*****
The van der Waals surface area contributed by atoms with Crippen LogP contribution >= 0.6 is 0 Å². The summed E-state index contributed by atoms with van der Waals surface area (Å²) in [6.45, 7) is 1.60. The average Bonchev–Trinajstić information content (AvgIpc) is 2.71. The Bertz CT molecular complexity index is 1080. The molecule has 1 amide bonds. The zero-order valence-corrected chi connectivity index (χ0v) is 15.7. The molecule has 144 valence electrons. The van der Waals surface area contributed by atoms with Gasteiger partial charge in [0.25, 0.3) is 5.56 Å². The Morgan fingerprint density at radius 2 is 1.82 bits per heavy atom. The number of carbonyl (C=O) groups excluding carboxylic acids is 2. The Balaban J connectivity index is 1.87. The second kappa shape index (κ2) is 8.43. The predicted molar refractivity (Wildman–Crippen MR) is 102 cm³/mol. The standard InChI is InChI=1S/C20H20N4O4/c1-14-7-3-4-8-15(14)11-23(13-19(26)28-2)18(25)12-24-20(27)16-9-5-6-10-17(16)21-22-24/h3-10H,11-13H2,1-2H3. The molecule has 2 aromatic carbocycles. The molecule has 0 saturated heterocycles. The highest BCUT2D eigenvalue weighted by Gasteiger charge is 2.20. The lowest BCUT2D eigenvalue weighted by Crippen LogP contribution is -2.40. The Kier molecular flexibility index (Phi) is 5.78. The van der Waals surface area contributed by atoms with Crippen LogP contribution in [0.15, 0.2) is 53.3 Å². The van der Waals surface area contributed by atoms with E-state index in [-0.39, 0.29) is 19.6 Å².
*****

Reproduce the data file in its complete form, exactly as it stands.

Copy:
The van der Waals surface area contributed by atoms with Crippen LogP contribution >= 0.6 is 0 Å². The summed E-state index contributed by atoms with van der Waals surface area (Å²) in [6.45, 7) is 1.60. The average Bonchev–Trinajstić information content (AvgIpc) is 2.71. The Bertz CT molecular complexity index is 1080. The molecule has 1 amide bonds. The zero-order valence-corrected chi connectivity index (χ0v) is 15.7. The molecule has 144 valence electrons. The van der Waals surface area contributed by atoms with Gasteiger partial charge in [0.25, 0.3) is 5.56 Å². The Morgan fingerprint density at radius 2 is 1.82 bits per heavy atom. The number of carbonyl (C=O) groups excluding carboxylic acids is 2. The Balaban J connectivity index is 1.87. The second kappa shape index (κ2) is 8.43. The predicted molar refractivity (Wildman–Crippen MR) is 102 cm³/mol. The standard InChI is InChI=1S/C20H20N4O4/c1-14-7-3-4-8-15(14)11-23(13-19(26)28-2)18(25)12-24-20(27)16-9-5-6-10-17(16)21-22-24/h3-10H,11-13H2,1-2H3. The molecule has 2 aromatic carbocycles. The molecule has 0 saturated heterocycles. The highest BCUT2D eigenvalue weighted by Gasteiger charge is 2.20. The lowest BCUT2D eigenvalue weighted by Crippen LogP contribution is -2.40. The Kier molecular flexibility index (Phi) is 5.78. The van der Waals surface area contributed by atoms with Crippen LogP contribution in [0.15, 0.2) is 53.3 Å². The van der Waals surface area contributed by atoms with E-state index in [-0.39, 0.29) is 19.6 Å².